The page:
Boris Johnson told biggest threat to future of UK is 'when he opens his mouth'

Prime Minister Boris Johnson appearing via video link from 10 Downing Street

Prime Minister Boris Johnson appearing via video link from 10 Downing Street during Prime Minister's Questions in the House of Commons - Credit: PA

Boris Johnson has been told by Labour leader Keir Starmer that the biggest threat to the future of the United Kingdom is every time he "opens his mouth".

At Prime Minister's Questions (PMQs) Starmer challenged Johnson his remarks when he said Scottish devolution was “a disaster”.

Sir Keir Starmer said: “Devolution in Scotland, Wales and Northern Ireland is one of the proudest achievements of the last Labour government. Until now, whatever our disagreements, there has been a very broad consensus about devolution.

“So why did the prime minister tell his MPs this week that Scottish devolution is, in his words, a disaster?”

Johnson replied: “I think what has unquestionably been a disaster is the way in which the Scottish National Party have taken and used devolution as means not to improve the lives of their constituents, not to address their health concerns, not to improve education in Scotland, but constantly – and I know this is actually a point of view that is shared by (Sir Keir Starmer) – but constantly to campaign for the break-up of our country.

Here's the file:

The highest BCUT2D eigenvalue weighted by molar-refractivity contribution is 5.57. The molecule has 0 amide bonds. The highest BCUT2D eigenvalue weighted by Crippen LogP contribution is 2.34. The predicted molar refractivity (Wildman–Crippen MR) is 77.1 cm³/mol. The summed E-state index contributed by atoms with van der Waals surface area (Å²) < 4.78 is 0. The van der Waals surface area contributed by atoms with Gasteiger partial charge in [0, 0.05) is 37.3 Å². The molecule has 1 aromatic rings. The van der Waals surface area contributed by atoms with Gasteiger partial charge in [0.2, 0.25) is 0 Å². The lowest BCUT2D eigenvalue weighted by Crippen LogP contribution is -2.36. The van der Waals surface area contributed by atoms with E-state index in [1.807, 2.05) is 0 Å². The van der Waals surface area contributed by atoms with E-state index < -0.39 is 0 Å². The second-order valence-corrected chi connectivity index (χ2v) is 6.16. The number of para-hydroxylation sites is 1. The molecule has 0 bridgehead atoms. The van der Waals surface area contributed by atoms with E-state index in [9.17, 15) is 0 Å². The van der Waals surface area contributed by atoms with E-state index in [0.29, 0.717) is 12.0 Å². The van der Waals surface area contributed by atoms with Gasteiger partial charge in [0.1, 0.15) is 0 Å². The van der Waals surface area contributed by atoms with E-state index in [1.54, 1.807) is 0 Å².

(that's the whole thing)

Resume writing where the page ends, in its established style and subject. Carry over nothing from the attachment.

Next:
“To turn devolution, otherwise a sound policy for which I myself personally benefited when I was running London – but turn devolution into a mission to break up the UK.

“That, in my view, would be a disaster.”

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But Starmer snapped back that “the single biggest threat to the future of the United Kingdom is the prime minister every time he opens his mouth”.

He continued: “When the prime minister said he wanted to take back control nobody thought he meant from the Scottish people. The prime minister's quote is very clear – he said devolution has been a disaster north of the border.

“This isn’t an isolated incident, whether it is the Internal Market Bill, the way the prime minister side-lined the devolved parliaments over the Covid response, the prime minister is seriously undermining the fabric of the United Kingdom.

“So, instead of talking down devolution, does he agree that we need far greater devolution of powers and resources across the United Kingdom?”



But instead Johnson went on to talk about Labour and its former leader Tony Blair.

He said: “It is Tony Blair himself, the former Labour leader, who has conceded that he did not foresee the rise of a separatist party in Scotland, he did not foresee the collapse of Scottish Labour.”

Johnson added that “there can be great advantages in devolution” and questioned whether Sir Keir Starmer also “opposes the break-up of the United Kingdom”.

Starmer reiterated his position. He told MPs: "Of course I don't want the break-up of the Union, but if anything is fuelling that break-up it is the prime minister."

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